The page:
• Water(hen) in the (bird) brain

    Water(hen) in the (bird) brain

    “Our good web-master once posted an article of mine on this website about attracting kingfishers to urban gardens LINK. “As a follow-up to that, I decided to do this...

  • The Birds of Singapore – an online book

    The Birds of Singapore – an online book

    In May 1943, GC Madoc published “An Introduction to Malayan Birds.” He wrote his manuscript in Singapore’s Changi Prison where he was interned when the country fell into the...

  • Videocam: A powerful tool for studying birds

    Videocam: A powerful tool for studying birds

    1. Collecting birds: In the 19th century the equipment needed to study birds was the gun. Another skill necessary was a good stuffing technique in order to preserve the specimens....

  • Documenting bird calls and songs

    Documenting bird calls and songs

    Many local birdwatchers are able to recognise the birds behind the songs. However, interest in most cases ends there except for a few who make basic recordings. Erik Mobrand...

  • Should attempts be made to tame wild birds?

    Should attempts be made to tame wild birds?

    The first part of the series by aviculturist Lee Chiu San deals with whether birds can be tamed and whether they will remain tamed. The second part looks at whether it is...

  • Postings your observations and images

    Postings your observations and images

    Why should you post your observations and images? Southeast Asian birds are poorly studied in terms of behaviour and ecology. By posting your observations (and this include...

  • Nature Society: The struggle for Singapore’s nature areas

    Nature Society: The struggle for Singapore’s nature areas

    The above paper has just been published. Nature in Singapore is a peer-reviewed, online journal that publishes articles on the flora and fauna (e.g., biology, botany, zoology,...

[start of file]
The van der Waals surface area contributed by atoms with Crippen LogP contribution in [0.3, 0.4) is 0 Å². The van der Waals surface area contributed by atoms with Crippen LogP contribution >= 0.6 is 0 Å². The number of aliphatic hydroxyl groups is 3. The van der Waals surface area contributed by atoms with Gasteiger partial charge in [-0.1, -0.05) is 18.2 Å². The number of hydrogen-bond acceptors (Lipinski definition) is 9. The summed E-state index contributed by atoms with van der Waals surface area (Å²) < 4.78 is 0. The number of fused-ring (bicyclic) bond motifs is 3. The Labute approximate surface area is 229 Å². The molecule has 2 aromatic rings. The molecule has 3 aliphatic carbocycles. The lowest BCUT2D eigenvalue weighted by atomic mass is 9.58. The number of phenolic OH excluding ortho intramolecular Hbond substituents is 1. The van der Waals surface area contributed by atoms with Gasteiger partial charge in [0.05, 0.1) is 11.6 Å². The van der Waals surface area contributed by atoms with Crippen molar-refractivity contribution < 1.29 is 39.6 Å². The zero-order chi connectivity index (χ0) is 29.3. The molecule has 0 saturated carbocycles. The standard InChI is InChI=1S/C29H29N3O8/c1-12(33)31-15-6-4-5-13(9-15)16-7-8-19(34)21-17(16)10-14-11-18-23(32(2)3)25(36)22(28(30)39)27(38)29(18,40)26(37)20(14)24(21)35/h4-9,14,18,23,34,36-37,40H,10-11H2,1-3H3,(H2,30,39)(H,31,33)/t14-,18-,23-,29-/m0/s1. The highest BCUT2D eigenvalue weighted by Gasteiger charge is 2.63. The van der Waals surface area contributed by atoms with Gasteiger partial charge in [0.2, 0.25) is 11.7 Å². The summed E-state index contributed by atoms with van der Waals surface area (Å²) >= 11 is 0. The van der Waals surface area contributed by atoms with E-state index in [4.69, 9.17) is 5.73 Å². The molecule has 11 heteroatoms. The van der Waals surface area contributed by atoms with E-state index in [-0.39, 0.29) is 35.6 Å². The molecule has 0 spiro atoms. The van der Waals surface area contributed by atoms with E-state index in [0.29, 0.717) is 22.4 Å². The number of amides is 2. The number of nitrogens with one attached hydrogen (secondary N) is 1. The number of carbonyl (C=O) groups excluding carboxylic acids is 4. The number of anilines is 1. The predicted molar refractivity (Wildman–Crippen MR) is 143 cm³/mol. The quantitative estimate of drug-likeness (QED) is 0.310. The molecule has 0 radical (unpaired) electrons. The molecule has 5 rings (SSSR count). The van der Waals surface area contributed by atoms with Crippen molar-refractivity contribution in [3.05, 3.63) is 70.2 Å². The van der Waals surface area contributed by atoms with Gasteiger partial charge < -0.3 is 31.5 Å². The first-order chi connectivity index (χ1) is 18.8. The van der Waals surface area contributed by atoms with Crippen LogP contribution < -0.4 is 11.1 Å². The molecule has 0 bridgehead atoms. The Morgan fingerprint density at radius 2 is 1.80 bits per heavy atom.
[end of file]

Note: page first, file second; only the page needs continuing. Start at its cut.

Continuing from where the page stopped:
White-rumped Munia – a closer look and calls

White-rumped Munia – a closer look and calls “Closer views of the White-rumped Munia (Lonchura striata subsquamicollis) (above). “The lower bluish-white lower mandible in contrast to the upper horn black mandible (above, below). Also the red-brown iris. “The white back that shows up as a white rump (below). “The under surface of the tail and vent (below). “An audio recording of the calls described as “pirrit” or “prrrit” (see Wells 2007). Calls are quite soft and the recording has... Read More

Less common views of the Long-tailed Shrike

in Morphology-Develop.  on Dec 14, 14 No Comments »
Less common views of the Long-tailed Shrike On the morning of 27th November 2014 Dato’ Dr Amar-Singh HSS came across a Long-tailed Shrike (Lanius schach bentet) in a grassy area near a housing estate in Ipoh, Perak, Malaysia (above, below). The previous night was raining and this shrike ended up thoroughly wet. As it took advantage of the morning sun to dry its plumage and preen, it exposed views of the bird that were not commonly seen by birders. The images above and below show evidence that its tail feathers... Read More

A close look at the Spectacled Spiderhunter

in Morphology-Develop.  on Dec 10, 14 No Comments »
A close look at the Spectacled Spiderhunter “An inexplicable encounter, where this Spectacled Spiderhunter (Arachnothera flavigaster) allowed very close observations. “The above is a close up the face and shows the black eyelid-rims, dark brown iris and reddish base of lower mandible (Wells 2007). Note the broad and uniform eye ring, said to be “primrose-yellow” (Wells 2007). Note the continuation of the mouth margin with a raised, but separate section of the eye ring. Close-up and in bright light the yellow... Read More

Rusty-rumped Warbler – call